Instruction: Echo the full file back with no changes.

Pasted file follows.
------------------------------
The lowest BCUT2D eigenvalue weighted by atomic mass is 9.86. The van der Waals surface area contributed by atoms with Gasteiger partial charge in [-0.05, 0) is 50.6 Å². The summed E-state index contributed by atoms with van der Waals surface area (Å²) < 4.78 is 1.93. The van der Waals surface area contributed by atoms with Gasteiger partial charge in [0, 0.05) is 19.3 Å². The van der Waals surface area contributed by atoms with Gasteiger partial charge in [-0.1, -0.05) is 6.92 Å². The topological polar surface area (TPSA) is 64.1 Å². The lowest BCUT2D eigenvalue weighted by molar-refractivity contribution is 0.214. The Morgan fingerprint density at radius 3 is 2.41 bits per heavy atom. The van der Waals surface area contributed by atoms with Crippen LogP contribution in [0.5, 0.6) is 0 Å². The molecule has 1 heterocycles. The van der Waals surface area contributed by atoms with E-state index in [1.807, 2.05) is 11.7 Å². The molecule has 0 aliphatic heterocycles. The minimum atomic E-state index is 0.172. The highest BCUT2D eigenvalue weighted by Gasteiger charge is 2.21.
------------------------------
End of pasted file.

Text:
The lowest BCUT2D eigenvalue weighted by atomic mass is 9.86. The van der Waals surface area contributed by atoms with Gasteiger partial charge in [-0.05, 0) is 50.6 Å². The summed E-state index contributed by atoms with van der Waals surface area (Å²) < 4.78 is 1.93. The van der Waals surface area contributed by atoms with Gasteiger partial charge in [0, 0.05) is 19.3 Å². The van der Waals surface area contributed by atoms with Gasteiger partial charge in [-0.1, -0.05) is 6.92 Å². The topological polar surface area (TPSA) is 64.1 Å². The lowest BCUT2D eigenvalue weighted by molar-refractivity contribution is 0.214. The Morgan fingerprint density at radius 3 is 2.41 bits per heavy atom. The van der Waals surface area contributed by atoms with Crippen LogP contribution in [0.5, 0.6) is 0 Å². The molecule has 1 heterocycles. The van der Waals surface area contributed by atoms with E-state index in [1.807, 2.05) is 11.7 Å². The molecule has 0 aliphatic heterocycles. The minimum atomic E-state index is 0.172. The highest BCUT2D eigenvalue weighted by Gasteiger charge is 2.21.